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The Role of Elder at Journey of Faith

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The Role of Elder at Journey of Faith

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Jason Cusick

In a recent ENEWS, Pastor Jason talked about how we work as teams at Journey of Faith. We got great responses from that article along with a lot of really good questions about how leadership happens at Journey of Faith. So, we sat down with Chip Adams, our new Lead Elder and asked him to say more about leadership, decision-making, and how we fulfill our mission as a church…

Chip, how long have you been at Journey of Faith? And how long have you been an elder?

My family and I have been at Journey of Faith for almost 12 years. I met my wife at a small church that met at a Holiday Inn in Torrance. I had known the Pastor of that church for over ten years and served on his leadership team for a few years. We came to Journey and immediately got plugged into Children’s Ministry. Our children were so blessed by the Children’s Ministry we felt obligated to help. But God turned that from an obligation to a ministry. We were leading small groups and teaching an occasional lesson or two. We served in Children’s Ministry for over seven years. Highlights have been three trips up to Wagon Train at Hume Lake spending a week of fun with a bunch of energetic kids and forming long-lasting friendships with other counselors.

I am now in the third year of my five-year term on the Board of Elders. I am humbled to be serving as the Chair this year.

What does it mean to be an “elder?”

Though most of us do, you don’t have to have grey hair or be bald to be an elder. The term “elder” comes from  1 Timothy 3:1-7 and Titus 1 in the New Testament. Both list qualities of an elder. One of my first assignments in the vetting process was to describe how I live up to the qualities listed in 1 Timothy. That was an extremely long and humbling experience and made me reflect on my relationship with God and how that relationship is manifested in service, family, parenting and my career.

According to the Bible, what does an “elder” do?

Titus describes an elder as one who “manages God’s household.” Titus also says that an Elder “can encourage others by sound doctrine and refute those who oppose it.” This general description is used to further refine the duties of an Elder in each church. You’ll find that Elders at different churches have different specific roles depending on the size and needs of the church.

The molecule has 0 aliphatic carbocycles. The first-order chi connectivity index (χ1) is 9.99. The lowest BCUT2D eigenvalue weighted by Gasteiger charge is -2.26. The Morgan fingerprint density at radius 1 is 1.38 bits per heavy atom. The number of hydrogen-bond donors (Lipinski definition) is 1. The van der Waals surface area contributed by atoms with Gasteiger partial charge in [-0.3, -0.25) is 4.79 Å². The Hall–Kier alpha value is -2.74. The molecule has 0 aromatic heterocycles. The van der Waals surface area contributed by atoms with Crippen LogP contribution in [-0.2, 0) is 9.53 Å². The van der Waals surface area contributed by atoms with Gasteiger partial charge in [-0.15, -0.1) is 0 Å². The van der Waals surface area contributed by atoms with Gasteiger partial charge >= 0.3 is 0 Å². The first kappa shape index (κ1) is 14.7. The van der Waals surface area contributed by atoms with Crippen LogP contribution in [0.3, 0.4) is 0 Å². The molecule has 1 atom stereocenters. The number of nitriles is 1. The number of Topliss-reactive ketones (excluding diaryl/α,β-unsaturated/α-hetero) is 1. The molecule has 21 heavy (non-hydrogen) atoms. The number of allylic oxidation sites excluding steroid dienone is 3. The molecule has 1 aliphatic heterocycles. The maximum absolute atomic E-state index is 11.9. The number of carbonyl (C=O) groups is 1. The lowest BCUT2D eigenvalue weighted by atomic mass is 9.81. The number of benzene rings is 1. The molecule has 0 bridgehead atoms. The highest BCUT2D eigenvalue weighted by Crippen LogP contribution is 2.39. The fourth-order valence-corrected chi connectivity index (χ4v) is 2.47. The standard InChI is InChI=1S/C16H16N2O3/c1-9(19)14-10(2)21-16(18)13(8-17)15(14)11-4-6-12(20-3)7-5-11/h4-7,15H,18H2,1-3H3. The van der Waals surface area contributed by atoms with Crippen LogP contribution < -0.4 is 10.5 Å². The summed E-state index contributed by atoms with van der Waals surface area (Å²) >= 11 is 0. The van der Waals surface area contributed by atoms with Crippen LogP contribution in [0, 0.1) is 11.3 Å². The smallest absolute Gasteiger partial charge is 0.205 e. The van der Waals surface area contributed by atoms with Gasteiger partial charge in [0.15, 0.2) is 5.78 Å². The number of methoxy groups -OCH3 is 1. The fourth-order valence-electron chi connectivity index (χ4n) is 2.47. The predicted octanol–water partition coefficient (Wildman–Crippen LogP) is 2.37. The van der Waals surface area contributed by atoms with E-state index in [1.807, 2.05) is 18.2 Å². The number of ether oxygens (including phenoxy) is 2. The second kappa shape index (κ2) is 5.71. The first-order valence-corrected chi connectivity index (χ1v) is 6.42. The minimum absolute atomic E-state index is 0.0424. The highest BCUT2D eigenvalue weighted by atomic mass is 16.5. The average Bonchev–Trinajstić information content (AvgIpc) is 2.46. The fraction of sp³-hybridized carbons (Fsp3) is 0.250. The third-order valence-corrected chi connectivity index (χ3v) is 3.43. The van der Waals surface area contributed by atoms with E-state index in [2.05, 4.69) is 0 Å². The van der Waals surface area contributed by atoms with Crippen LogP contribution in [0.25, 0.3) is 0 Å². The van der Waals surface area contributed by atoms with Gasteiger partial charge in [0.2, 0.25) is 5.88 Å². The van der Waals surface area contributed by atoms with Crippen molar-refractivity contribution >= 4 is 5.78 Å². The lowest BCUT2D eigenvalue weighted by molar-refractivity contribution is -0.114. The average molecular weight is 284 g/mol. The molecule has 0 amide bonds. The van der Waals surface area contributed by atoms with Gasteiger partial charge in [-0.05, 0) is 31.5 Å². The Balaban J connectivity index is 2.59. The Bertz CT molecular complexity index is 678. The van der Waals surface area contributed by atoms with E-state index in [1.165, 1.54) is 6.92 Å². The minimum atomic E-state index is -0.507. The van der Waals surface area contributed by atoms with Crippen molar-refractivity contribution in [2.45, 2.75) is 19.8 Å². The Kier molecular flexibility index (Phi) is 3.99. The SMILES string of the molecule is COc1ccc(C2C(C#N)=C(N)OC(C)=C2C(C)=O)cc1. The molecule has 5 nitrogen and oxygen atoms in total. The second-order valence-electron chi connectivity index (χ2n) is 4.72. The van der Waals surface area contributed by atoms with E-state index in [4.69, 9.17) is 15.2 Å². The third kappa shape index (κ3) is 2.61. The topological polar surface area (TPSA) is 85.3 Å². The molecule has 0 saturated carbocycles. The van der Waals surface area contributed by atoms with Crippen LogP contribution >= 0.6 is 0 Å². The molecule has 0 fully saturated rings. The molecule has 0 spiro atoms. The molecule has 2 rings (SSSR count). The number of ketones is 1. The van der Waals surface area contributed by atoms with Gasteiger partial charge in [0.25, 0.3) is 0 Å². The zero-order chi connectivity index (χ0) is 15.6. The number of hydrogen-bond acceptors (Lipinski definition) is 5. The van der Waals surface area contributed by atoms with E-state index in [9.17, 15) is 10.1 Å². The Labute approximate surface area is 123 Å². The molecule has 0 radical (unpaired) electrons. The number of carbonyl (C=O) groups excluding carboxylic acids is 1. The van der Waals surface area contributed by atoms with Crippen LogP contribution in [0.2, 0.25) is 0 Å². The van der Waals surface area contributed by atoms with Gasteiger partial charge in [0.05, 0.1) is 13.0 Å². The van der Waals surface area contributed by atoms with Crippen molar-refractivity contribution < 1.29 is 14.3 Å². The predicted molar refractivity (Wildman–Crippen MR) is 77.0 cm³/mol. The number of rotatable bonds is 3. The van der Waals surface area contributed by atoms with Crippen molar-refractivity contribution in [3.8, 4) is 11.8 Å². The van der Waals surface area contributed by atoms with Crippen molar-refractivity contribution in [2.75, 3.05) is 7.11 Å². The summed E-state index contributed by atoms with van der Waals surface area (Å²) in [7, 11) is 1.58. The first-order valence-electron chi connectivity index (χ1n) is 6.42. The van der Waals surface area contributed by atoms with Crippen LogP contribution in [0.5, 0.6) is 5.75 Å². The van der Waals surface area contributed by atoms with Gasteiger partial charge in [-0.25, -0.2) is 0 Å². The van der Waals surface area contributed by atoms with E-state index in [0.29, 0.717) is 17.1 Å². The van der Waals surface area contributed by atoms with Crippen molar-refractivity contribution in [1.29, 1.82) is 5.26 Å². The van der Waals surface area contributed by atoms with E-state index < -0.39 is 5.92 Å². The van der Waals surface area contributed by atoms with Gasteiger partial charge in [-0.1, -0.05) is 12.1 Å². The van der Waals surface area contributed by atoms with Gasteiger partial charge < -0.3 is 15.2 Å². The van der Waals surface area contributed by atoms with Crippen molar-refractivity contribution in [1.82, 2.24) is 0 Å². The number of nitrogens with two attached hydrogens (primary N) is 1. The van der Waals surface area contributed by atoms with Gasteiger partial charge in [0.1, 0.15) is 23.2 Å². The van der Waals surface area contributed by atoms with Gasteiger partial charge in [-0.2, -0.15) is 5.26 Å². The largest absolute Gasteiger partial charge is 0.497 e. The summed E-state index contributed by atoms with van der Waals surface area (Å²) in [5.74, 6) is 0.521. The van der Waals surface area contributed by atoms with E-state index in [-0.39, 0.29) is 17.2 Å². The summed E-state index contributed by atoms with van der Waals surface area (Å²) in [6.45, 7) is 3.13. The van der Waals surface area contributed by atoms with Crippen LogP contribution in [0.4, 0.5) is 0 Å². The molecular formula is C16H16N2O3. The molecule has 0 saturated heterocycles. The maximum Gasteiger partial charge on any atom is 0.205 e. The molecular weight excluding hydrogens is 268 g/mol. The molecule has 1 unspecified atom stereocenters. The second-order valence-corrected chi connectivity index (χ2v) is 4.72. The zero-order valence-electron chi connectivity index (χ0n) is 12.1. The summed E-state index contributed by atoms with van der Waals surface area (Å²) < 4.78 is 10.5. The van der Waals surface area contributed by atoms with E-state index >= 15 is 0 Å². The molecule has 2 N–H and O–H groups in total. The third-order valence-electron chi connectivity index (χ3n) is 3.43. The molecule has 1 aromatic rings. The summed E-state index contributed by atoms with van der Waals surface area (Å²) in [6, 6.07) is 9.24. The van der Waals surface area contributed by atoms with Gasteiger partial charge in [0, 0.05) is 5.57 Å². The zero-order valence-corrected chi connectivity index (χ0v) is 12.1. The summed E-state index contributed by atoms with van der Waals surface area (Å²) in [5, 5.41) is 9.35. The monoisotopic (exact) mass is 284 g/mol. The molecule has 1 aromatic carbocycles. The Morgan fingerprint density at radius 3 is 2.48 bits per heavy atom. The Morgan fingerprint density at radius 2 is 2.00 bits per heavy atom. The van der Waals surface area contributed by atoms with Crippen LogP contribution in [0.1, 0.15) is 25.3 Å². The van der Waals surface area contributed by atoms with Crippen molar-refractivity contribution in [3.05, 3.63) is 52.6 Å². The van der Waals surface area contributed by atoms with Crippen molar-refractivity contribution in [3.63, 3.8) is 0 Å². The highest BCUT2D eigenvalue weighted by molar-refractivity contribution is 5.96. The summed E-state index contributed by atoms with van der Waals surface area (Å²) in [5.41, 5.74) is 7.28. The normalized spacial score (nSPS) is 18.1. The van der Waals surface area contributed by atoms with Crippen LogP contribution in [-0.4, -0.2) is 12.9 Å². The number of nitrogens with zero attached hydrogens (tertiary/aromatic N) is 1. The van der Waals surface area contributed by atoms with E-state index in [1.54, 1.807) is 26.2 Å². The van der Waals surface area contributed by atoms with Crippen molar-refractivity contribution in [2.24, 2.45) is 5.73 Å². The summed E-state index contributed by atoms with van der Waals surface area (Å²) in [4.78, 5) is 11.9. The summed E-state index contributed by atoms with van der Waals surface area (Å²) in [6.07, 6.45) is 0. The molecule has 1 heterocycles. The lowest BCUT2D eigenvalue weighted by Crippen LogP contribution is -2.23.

So, what’s the role of an “elder” at Journey of Faith?

First and foremost, we are servants of God. We all want God’s will for Journey of Faith and the congregation. In that, the Elders have a few different functions. Journey has a set of by-laws that require things like membership and the budget be approved by the Elder board. We also may be asked to assist in other needs such as prayer and involvement in committees.

Our primary responsibility is to oversee the spiritual health, mission, vision, and values of Journey in a way that supports our Core Beliefs. We work closely with you, the Lead Pastor, to do this, which is why the church’s by-laws make the Lead Pastor a member of the Elder board.

We try to stay out of the details. At Journey, we have a dedicated group of gifted and talented people – our staff. Our staff is made up of a team that God has called to serve at Journey of Faith. They have the education, experience, and expertise needed to execute God’s vision. They take care of the details. The Elders provide boundaries, structure, and guidelines within which staff can fulfill the mission for the church. We sometimes refer to this area within these boundaries as a “sandbox” in which staff operates.

Can you tell us more about the sandbox?

Our sandbox has four boundaries. We call them the 4 B’s…

On one side you’ll find our Beliefs. These are the Core Beliefs. Our Core Beliefs serve as the foundation of everything we do, including every message taught at Journey. We may have different views on secondary theological issues, but the core beliefs are what we all agree on. You can find WHAT WE BELIEVE on our website.

On another side, you’ll find our by-laws. These are the governing guidelines for us to legally operate as a church and organization. They define how we govern ourselves as a church non-profit. We are always making sure we are in compliance with our by-laws.

On the third side is our Budget. God has blessed us with a generous congregation. We want to be godly stewards of our resources. The staff works hard to develop a responsible budget that supports the mission of Journey of Faith. The elders are responsible for approving the budget each year, and monitoring the financial health of the church based on the approved budget.